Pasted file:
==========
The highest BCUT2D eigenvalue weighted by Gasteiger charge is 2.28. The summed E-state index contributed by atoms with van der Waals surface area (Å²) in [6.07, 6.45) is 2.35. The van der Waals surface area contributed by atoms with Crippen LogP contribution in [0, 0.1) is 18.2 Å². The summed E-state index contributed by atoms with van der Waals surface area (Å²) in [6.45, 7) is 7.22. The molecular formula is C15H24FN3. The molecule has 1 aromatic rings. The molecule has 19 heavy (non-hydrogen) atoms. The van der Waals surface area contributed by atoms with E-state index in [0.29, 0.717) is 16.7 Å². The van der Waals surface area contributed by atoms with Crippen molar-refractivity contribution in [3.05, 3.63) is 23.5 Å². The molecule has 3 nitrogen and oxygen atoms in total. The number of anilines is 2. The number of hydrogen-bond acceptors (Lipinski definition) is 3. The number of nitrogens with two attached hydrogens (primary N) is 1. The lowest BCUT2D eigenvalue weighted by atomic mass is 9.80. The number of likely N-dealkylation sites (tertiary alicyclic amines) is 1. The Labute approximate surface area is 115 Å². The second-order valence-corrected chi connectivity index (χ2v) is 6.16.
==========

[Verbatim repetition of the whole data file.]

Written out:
The highest BCUT2D eigenvalue weighted by Gasteiger charge is 2.28. The summed E-state index contributed by atoms with van der Waals surface area (Å²) in [6.07, 6.45) is 2.35. The van der Waals surface area contributed by atoms with Crippen LogP contribution in [0, 0.1) is 18.2 Å². The summed E-state index contributed by atoms with van der Waals surface area (Å²) in [6.45, 7) is 7.22. The molecular formula is C15H24FN3. The molecule has 1 aromatic rings. The molecule has 19 heavy (non-hydrogen) atoms. The van der Waals surface area contributed by atoms with E-state index in [0.29, 0.717) is 16.7 Å². The van der Waals surface area contributed by atoms with Crippen molar-refractivity contribution in [3.05, 3.63) is 23.5 Å². The molecule has 3 nitrogen and oxygen atoms in total. The number of anilines is 2. The number of hydrogen-bond acceptors (Lipinski definition) is 3. The number of nitrogens with two attached hydrogens (primary N) is 1. The lowest BCUT2D eigenvalue weighted by atomic mass is 9.80. The number of likely N-dealkylation sites (tertiary alicyclic amines) is 1. The Labute approximate surface area is 115 Å². The second-order valence-corrected chi connectivity index (χ2v) is 6.16.